Sunday, 30 September 2012

Lose the battle against a sand and gravel quarry and our children could be fighting an "asbestos dump"

If there's anybody who thinks that a sand and gravel quarry at Straitgate Farm would be innocuous, consider the campaigners in the Chew Valley who have been fighting against the disposal of asbestos at nearby Stowey Quarry.

If Aggregate Industries was to quarry Straitgate it is all too likely that after extraction has finished a change in planning conditions would be granted, and the site sold to an inert waste contractor. With sand and gravel profit margins so low, selling the resultant void adds a significant amount to a quarry's overall profit, whilst restoration costs only reduce it.

Stowey Quarry is an example of how planning conditions change. The site was originally granted planning permission in 1954 for the extraction of limestone. In 1979 permission was granted for the tipping of demolition and construction waste and other inert materials. In 2011 permission was sought for the tipping of Stable Non-Reactive Hazardous Waste, including asbestos. 

An extensive local campaign was waged and the application was refused last week. The waste operator can appeal.

It's not just the sand and gravel, the noise and the dust, the disruption to watercourses and the drinking water supplies, the flood risk, the haulage past people's homes and across Woodbury Common. It's what could happen to that big hole in the ground that should also concern people.

Aside from polluting watercourses, the above photograph makes it clear why the site could not be used for household landfill, attracting gulls directly under the approach for aircraft landing at Exeter Airport



Monday, 24 September 2012

What 'Earth Scar' would be OSM's legacy?


After the ground has given up its mineral, the agriculture gone, Aggregate Industries' profit made, what then for Ottery St Mary and its surrounds?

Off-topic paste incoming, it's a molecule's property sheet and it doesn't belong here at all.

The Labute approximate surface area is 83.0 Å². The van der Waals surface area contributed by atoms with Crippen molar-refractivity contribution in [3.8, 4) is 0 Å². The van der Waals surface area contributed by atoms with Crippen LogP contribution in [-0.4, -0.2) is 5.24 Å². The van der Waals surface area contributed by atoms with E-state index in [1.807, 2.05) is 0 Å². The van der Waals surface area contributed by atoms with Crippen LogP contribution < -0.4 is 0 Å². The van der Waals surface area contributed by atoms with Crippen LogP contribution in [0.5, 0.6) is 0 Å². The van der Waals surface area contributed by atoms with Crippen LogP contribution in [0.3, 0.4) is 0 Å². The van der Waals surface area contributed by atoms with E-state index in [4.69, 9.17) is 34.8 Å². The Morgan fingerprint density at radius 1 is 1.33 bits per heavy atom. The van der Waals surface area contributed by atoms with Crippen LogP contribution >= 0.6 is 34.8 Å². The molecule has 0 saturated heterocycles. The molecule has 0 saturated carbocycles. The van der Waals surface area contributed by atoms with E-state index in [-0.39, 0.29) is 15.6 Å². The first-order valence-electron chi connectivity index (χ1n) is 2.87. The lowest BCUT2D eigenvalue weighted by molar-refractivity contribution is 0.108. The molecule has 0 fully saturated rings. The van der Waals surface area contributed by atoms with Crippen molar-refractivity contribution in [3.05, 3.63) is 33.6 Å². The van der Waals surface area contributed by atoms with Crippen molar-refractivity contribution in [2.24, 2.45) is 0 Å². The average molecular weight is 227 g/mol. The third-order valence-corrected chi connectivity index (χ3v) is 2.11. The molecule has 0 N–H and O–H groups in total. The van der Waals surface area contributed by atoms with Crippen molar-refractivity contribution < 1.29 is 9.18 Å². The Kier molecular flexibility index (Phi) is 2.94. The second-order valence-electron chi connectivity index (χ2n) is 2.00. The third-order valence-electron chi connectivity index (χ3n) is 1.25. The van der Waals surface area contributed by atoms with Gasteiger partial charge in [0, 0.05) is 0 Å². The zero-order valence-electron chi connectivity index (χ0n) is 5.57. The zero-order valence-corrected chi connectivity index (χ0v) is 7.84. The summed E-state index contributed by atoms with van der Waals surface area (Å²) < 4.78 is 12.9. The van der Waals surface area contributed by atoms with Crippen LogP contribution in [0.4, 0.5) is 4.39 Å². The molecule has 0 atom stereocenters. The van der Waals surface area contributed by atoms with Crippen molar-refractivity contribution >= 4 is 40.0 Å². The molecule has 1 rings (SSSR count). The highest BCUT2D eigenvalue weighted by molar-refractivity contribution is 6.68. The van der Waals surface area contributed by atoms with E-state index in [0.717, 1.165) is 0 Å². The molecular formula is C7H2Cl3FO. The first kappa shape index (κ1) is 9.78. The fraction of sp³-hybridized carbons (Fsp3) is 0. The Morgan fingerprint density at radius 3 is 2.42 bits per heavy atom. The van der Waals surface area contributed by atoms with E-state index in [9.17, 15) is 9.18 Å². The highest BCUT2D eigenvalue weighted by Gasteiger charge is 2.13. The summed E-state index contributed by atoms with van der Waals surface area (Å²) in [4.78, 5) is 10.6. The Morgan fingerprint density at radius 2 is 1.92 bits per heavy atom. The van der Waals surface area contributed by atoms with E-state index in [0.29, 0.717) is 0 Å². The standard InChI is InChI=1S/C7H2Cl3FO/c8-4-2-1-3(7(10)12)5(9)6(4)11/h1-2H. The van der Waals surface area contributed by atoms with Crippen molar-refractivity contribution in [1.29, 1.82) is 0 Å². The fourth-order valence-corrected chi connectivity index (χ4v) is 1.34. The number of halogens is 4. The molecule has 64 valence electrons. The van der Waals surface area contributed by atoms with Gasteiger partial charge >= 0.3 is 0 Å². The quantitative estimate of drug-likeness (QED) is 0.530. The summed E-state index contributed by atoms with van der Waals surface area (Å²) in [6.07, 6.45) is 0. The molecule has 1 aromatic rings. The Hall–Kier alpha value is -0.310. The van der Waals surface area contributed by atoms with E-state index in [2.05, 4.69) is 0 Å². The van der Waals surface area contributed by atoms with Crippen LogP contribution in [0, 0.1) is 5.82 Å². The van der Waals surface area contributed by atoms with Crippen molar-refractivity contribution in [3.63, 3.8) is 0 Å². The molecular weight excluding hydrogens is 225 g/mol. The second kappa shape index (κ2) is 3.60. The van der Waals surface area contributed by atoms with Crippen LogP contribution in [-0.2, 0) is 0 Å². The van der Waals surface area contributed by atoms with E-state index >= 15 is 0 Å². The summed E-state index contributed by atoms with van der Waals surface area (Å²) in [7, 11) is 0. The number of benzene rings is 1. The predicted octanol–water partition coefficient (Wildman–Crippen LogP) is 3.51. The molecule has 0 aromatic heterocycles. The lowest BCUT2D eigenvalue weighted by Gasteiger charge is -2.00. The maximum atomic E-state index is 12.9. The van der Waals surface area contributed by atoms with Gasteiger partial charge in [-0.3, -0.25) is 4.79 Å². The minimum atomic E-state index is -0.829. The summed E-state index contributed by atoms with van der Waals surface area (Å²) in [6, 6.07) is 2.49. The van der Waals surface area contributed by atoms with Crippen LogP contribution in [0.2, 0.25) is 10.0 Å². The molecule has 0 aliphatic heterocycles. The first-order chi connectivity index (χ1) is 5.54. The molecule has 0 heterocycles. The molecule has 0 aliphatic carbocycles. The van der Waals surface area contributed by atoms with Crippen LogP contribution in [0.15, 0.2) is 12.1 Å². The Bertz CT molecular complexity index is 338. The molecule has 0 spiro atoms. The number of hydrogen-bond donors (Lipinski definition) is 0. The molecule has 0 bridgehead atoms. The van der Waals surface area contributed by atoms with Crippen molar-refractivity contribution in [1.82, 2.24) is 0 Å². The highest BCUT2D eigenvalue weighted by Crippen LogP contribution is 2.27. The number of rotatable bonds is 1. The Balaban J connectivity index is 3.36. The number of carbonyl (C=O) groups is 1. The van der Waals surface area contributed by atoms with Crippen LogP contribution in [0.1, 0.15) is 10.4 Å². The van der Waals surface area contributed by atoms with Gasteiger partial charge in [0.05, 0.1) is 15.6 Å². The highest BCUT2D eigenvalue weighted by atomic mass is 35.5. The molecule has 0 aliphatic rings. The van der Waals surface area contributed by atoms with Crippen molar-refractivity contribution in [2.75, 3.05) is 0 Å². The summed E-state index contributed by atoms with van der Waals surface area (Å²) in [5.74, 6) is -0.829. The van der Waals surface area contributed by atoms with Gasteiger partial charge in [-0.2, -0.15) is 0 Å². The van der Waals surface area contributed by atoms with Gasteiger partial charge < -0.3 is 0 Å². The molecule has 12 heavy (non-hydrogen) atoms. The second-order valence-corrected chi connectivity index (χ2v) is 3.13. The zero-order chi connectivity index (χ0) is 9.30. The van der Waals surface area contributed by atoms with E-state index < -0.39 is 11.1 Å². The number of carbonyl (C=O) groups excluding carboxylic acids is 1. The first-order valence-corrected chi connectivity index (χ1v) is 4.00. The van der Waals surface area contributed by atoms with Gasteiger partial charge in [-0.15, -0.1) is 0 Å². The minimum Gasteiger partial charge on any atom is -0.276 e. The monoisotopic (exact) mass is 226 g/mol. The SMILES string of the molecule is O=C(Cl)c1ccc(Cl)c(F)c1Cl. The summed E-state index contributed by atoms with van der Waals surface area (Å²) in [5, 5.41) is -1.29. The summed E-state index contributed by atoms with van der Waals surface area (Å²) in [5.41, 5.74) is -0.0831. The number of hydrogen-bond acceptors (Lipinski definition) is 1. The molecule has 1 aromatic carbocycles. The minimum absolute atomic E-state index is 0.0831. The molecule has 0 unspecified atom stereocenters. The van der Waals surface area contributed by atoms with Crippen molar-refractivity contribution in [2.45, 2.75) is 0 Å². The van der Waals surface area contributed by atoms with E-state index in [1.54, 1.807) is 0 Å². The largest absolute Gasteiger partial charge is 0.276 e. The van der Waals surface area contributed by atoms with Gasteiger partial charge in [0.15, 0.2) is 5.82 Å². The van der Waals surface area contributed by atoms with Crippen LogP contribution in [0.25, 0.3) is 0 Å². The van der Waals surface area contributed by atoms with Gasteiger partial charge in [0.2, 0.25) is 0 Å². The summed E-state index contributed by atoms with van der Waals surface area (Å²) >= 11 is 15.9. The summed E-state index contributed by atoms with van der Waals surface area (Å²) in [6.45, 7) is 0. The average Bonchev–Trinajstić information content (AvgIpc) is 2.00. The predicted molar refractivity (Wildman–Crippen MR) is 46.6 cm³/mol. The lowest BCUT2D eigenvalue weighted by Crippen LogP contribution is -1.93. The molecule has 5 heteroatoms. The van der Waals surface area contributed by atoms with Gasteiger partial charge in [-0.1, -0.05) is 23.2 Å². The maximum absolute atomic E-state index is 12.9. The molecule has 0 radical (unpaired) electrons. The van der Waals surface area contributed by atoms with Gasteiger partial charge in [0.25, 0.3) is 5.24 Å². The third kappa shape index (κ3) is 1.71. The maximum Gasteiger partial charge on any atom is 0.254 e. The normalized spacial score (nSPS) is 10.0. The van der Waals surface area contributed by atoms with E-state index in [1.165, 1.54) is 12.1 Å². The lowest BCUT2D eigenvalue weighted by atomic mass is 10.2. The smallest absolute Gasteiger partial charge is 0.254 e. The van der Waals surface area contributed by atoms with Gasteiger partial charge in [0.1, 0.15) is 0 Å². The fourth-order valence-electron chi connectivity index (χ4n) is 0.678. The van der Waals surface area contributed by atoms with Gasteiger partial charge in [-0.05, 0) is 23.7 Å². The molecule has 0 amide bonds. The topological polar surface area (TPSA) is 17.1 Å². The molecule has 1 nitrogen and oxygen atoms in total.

Aggregate Industries is proud to supply Windsor Castle with 80-100 tonnes of crushed Blackhill gravel each year, but is it as proud of the 'Earth Scars' it leaves behind for local people?

If Aggregate Industries was ever allowed to quarry Straitgate Farm, the 'Earth Scar' would not be as deep as in the pictures above. If the company was restricted in the same way as at Thorn Tree Plantation at Blackhill, it would only be permitted to quarry down to one metre above the maximum water table.

But over time the 'Earth Scar' could grow to be almost as extensive, due to the extent of the deposit - with the sites S1-S10 at risk of befalling the same fate. Aggregate Industries already has most of the mineral rights, and could make OSM its home for generations.

And what imaginative ideas would Aggregate Industries or DCC have in mind for all those holes created so conveniently close to the Exeter populace? Housing, inert landfill, industrial units, composting? Any natural restoration scheme that increased the potential for bird habitats in Exeter Airport's flight path would of course not be permitted.

Monday, 17 September 2012

NIMBYism



Councillors should take care before dismissing local consultation respondents as nothing more than NIMBYs. The BBC article "Would YOU live next to a NIMBY?" considers that:

"To be called a NIMBY can be a devastating insult, undermining one's well argued case and labelling it as simply a statement of self-interest (...) But environmental lawyer Professor Peter Kunzlik says the instinct to be a NIMBY can be valuable (...) "One of the slogans that came after the Rio Summit was Think Globally, Act Locally. Governments claim to want everybody to do that, and so far as the environment is concerned, where do you experience it? It's where you live. So if you're going to take issues seriously, you do so locally, otherwise it becomes a bit hypothetical.""

A survey by The Saint Consulting Group (SCG) found that "nearly nine out of 10 people in Britain are NIMBYs". In fact "almost a quarter of all UK households have objected to a planning application of one kind or another in their local area over the last 12 months". In other words, for the very people who elect councillors into office, the act of defending their home and neighbourhood against threats from local government or Swiss multinational giants is natural. It is certainly no more selfish than the profit motives of the world's largest cement producer